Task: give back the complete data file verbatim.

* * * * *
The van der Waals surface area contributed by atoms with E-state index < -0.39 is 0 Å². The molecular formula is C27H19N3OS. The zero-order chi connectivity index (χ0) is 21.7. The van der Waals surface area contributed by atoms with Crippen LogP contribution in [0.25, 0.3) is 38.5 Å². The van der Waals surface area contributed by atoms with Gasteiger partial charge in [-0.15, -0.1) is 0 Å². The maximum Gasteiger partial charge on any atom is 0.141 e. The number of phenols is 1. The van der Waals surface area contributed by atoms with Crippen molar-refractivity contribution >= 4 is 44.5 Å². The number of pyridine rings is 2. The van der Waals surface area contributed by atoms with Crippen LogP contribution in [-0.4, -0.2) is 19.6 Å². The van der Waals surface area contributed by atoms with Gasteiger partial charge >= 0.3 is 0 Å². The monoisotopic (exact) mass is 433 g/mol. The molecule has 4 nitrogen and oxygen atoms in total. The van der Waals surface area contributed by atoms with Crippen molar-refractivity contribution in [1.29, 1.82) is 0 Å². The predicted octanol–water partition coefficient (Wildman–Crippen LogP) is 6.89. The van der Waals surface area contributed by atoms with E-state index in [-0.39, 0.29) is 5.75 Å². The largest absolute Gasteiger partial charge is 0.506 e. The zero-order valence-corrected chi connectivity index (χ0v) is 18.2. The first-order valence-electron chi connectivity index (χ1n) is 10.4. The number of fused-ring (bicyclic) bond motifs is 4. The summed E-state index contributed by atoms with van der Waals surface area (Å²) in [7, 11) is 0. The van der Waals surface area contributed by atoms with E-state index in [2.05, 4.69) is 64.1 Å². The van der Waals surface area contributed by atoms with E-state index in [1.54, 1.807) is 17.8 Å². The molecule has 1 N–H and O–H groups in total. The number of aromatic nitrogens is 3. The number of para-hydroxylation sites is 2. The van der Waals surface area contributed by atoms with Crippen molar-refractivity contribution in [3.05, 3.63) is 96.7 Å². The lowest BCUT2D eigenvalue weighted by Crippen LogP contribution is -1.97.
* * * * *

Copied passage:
The van der Waals surface area contributed by atoms with E-state index < -0.39 is 0 Å². The molecular formula is C27H19N3OS. The zero-order chi connectivity index (χ0) is 21.7. The van der Waals surface area contributed by atoms with Crippen LogP contribution in [0.25, 0.3) is 38.5 Å². The van der Waals surface area contributed by atoms with Gasteiger partial charge in [-0.15, -0.1) is 0 Å². The maximum Gasteiger partial charge on any atom is 0.141 e. The number of phenols is 1. The van der Waals surface area contributed by atoms with Crippen molar-refractivity contribution >= 4 is 44.5 Å². The number of pyridine rings is 2. The van der Waals surface area contributed by atoms with Crippen LogP contribution in [-0.4, -0.2) is 19.6 Å². The van der Waals surface area contributed by atoms with Gasteiger partial charge >= 0.3 is 0 Å². The monoisotopic (exact) mass is 433 g/mol. The molecule has 4 nitrogen and oxygen atoms in total. The van der Waals surface area contributed by atoms with Crippen molar-refractivity contribution in [1.29, 1.82) is 0 Å². The predicted octanol–water partition coefficient (Wildman–Crippen LogP) is 6.89. The van der Waals surface area contributed by atoms with E-state index in [-0.39, 0.29) is 5.75 Å². The largest absolute Gasteiger partial charge is 0.506 e. The zero-order valence-corrected chi connectivity index (χ0v) is 18.2. The first-order valence-electron chi connectivity index (χ1n) is 10.4. The number of fused-ring (bicyclic) bond motifs is 4. The summed E-state index contributed by atoms with van der Waals surface area (Å²) in [7, 11) is 0. The van der Waals surface area contributed by atoms with E-state index in [2.05, 4.69) is 64.1 Å². The van der Waals surface area contributed by atoms with E-state index in [1.54, 1.807) is 17.8 Å². The molecule has 1 N–H and O–H groups in total. The number of aromatic nitrogens is 3. The number of para-hydroxylation sites is 2. The van der Waals surface area contributed by atoms with Crippen molar-refractivity contribution in [3.05, 3.63) is 96.7 Å². The lowest BCUT2D eigenvalue weighted by Crippen LogP contribution is -1.97.